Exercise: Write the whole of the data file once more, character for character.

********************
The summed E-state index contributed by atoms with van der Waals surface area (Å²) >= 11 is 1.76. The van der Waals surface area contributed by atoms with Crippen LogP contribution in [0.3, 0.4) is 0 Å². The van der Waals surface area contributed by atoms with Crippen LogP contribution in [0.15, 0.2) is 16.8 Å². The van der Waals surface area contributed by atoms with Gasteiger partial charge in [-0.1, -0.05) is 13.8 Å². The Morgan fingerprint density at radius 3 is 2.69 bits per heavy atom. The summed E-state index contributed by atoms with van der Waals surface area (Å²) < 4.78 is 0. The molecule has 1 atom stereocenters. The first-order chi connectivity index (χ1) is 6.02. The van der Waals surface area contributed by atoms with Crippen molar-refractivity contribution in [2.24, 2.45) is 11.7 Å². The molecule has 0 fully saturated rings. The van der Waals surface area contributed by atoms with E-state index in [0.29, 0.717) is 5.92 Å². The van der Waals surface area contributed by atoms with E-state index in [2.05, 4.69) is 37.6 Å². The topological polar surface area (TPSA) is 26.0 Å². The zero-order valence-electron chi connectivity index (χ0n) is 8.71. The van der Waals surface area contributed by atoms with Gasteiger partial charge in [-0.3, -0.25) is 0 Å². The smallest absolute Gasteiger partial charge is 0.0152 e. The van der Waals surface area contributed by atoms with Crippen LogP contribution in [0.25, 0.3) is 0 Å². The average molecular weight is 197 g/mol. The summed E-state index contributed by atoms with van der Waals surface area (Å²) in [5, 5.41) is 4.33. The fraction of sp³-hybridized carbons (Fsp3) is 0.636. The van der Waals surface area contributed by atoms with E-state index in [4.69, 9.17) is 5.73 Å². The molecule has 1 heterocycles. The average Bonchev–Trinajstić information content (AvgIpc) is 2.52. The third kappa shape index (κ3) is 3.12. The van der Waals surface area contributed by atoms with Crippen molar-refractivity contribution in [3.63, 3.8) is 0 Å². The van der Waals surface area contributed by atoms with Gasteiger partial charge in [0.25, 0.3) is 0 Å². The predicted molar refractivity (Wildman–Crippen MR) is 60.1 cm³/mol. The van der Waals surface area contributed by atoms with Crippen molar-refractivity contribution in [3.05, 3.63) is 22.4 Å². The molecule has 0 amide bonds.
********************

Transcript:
The summed E-state index contributed by atoms with van der Waals surface area (Å²) >= 11 is 1.76. The van der Waals surface area contributed by atoms with Crippen LogP contribution in [0.3, 0.4) is 0 Å². The van der Waals surface area contributed by atoms with Crippen LogP contribution in [0.15, 0.2) is 16.8 Å². The van der Waals surface area contributed by atoms with Gasteiger partial charge in [-0.1, -0.05) is 13.8 Å². The Morgan fingerprint density at radius 3 is 2.69 bits per heavy atom. The summed E-state index contributed by atoms with van der Waals surface area (Å²) < 4.78 is 0. The molecule has 1 atom stereocenters. The first-order chi connectivity index (χ1) is 6.02. The van der Waals surface area contributed by atoms with Crippen molar-refractivity contribution in [2.24, 2.45) is 11.7 Å². The molecule has 0 fully saturated rings. The van der Waals surface area contributed by atoms with E-state index in [0.29, 0.717) is 5.92 Å². The van der Waals surface area contributed by atoms with E-state index in [2.05, 4.69) is 37.6 Å². The topological polar surface area (TPSA) is 26.0 Å². The zero-order valence-electron chi connectivity index (χ0n) is 8.71. The van der Waals surface area contributed by atoms with Gasteiger partial charge in [-0.3, -0.25) is 0 Å². The smallest absolute Gasteiger partial charge is 0.0152 e. The van der Waals surface area contributed by atoms with Crippen LogP contribution in [0.25, 0.3) is 0 Å². The average molecular weight is 197 g/mol. The summed E-state index contributed by atoms with van der Waals surface area (Å²) in [5, 5.41) is 4.33. The fraction of sp³-hybridized carbons (Fsp3) is 0.636. The van der Waals surface area contributed by atoms with E-state index in [4.69, 9.17) is 5.73 Å². The molecule has 1 heterocycles. The average Bonchev–Trinajstić information content (AvgIpc) is 2.52. The third kappa shape index (κ3) is 3.12. The van der Waals surface area contributed by atoms with Crippen molar-refractivity contribution in [3.63, 3.8) is 0 Å². The van der Waals surface area contributed by atoms with Gasteiger partial charge in [0.25, 0.3) is 0 Å². The predicted molar refractivity (Wildman–Crippen MR) is 60.1 cm³/mol. The van der Waals surface area contributed by atoms with Crippen molar-refractivity contribution in [3.05, 3.63) is 22.4 Å². The molecule has 0 amide bonds.